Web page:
Jeff Weiner is stepping down as chief executive officer (CEO) of professional networking service LinkedIn after more than a decade at the helm.
LinkedIn made the announcement on its platform that its CEO Jeff Weiner will be stepping down from the position and will be replaced by Senior Vice President of Product Ryan Roslansky on June 1, 2020.
Roslansky will be tasked with global product strategy and will report to Microsoft CEO Satya Nadella, as Weiner currently does. He said: “I didn’t take this role to change the company. I took it because I couldn’t believe more in what we’re doing.”
In the statement, the company said: “These changes will enable LinkedIn to continue to focus on realizing our vision and mission of connecting the world’s professionals to make them more productive and successful.”
Meanwhile, Weiner will become LinkedIn’s executive chairman following the transition. LinkedIn said that in the new role, he will support the leadership team and create “economic opportunity for every member of the global workforce.”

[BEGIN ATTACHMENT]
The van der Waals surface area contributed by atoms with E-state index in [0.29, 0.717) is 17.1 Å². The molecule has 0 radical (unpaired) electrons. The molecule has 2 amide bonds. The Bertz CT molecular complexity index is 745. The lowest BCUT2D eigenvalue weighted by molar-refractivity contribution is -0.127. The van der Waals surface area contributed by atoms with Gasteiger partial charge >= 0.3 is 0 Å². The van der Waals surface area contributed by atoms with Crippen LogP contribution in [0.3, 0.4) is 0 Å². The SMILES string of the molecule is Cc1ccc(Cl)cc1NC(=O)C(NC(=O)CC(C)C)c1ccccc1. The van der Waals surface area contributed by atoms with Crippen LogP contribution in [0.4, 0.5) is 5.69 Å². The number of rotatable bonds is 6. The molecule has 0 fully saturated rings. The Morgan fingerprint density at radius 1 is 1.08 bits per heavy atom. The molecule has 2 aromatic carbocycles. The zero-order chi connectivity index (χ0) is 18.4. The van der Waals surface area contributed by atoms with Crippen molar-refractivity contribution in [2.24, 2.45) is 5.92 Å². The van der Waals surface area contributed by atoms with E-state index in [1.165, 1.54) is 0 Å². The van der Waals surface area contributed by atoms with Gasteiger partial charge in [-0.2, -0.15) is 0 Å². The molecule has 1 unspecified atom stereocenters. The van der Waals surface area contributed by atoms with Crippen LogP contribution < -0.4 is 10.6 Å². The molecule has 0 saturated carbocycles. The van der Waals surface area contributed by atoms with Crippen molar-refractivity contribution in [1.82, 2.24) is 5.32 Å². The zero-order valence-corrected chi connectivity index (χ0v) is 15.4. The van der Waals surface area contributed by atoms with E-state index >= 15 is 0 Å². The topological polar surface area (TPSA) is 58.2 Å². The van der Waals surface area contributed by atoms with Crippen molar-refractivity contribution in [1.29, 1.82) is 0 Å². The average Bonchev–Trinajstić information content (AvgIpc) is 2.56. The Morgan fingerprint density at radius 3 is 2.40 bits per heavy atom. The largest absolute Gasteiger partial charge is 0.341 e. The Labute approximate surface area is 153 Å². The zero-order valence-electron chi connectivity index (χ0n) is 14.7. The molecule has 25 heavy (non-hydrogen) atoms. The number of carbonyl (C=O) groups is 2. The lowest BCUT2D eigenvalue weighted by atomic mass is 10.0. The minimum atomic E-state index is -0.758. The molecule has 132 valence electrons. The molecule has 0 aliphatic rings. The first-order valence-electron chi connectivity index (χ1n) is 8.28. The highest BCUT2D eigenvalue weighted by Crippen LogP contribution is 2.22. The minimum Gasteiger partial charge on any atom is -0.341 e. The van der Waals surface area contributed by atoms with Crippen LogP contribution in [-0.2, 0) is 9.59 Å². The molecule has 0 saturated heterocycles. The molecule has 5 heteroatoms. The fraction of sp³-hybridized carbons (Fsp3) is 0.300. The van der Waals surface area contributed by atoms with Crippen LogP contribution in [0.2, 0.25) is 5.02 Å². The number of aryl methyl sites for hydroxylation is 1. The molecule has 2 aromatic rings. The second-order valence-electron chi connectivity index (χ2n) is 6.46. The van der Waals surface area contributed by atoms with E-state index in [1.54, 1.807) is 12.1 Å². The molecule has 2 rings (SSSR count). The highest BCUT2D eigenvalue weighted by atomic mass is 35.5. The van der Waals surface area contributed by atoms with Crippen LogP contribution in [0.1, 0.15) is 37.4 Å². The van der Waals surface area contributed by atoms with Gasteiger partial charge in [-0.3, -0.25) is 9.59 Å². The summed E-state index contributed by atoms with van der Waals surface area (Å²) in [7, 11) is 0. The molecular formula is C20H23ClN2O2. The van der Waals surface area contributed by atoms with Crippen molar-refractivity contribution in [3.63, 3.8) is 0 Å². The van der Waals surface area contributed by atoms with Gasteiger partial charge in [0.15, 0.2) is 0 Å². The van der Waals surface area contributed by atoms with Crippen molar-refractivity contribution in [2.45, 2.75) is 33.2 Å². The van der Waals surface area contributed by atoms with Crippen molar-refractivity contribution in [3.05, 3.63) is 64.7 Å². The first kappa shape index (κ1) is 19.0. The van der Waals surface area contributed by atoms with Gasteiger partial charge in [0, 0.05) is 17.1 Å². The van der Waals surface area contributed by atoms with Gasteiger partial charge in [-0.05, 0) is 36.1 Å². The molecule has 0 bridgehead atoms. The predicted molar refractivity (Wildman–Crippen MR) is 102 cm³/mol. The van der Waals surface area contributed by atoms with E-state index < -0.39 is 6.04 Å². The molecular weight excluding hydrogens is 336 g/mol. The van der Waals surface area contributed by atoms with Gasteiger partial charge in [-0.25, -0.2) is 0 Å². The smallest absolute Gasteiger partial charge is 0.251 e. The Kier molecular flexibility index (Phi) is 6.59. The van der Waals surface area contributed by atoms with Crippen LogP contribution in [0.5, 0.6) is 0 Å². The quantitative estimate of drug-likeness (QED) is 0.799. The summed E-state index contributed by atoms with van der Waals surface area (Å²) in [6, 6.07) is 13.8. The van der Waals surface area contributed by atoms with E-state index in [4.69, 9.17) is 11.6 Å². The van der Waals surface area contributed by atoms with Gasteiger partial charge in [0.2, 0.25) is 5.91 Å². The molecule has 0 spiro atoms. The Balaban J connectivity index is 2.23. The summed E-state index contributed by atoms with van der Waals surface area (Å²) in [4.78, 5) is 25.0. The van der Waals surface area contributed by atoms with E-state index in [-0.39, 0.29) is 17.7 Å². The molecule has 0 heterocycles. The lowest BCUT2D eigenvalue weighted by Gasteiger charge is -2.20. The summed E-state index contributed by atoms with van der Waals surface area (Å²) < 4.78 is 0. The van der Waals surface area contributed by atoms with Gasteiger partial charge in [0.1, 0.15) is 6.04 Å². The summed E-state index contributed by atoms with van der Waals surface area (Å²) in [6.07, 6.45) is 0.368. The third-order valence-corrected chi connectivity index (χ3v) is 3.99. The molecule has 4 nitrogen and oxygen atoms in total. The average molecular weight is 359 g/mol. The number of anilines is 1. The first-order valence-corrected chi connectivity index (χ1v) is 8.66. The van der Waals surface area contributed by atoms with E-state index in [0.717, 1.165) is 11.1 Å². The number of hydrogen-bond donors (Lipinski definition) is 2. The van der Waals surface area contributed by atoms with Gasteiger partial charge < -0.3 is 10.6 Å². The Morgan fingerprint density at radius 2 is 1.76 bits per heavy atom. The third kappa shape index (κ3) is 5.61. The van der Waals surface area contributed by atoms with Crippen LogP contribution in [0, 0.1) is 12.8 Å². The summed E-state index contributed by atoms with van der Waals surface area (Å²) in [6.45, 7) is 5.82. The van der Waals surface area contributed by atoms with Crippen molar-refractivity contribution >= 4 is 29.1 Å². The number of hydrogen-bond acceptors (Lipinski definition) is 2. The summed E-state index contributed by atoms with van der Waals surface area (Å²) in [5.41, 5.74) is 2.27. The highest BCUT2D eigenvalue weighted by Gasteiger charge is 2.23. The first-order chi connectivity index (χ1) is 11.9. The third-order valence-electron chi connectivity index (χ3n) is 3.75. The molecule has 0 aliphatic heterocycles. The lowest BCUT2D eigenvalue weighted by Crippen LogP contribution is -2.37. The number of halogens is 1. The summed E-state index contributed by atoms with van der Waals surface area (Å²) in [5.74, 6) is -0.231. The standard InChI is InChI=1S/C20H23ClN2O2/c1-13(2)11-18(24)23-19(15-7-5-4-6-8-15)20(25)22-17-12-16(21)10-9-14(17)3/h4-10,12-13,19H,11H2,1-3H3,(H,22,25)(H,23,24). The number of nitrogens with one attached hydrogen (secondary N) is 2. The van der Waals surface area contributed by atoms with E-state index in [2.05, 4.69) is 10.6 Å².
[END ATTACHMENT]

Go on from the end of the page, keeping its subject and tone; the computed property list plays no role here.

Under Weiner’s leadership, LinkedIn was acquired by Microsoft for $26 billion in 2016. In an all-cash deal, the tech giant paid $196 per share for the company. This move combined Microsoft’s dominance in the global market for computer systems and LinkedIn’s foothold as the main social network for professionals.
The company currently employs 16,000 people and serves almost 675 million members. He also oversaw the company’s initial public offering (IPO) in 2011 and generated $7.5 billion revenue in 2019.
In an interview with Wired, Weiner expressed that he’s leaving the position because it feels like the “right time.”
He said: “I had always thought to myself that I’d be in the role for as long as I was happy, and then I realized I love this place so much, and our sense of purpose, our vision, has become so inextricably linked with my own sense of purpose.”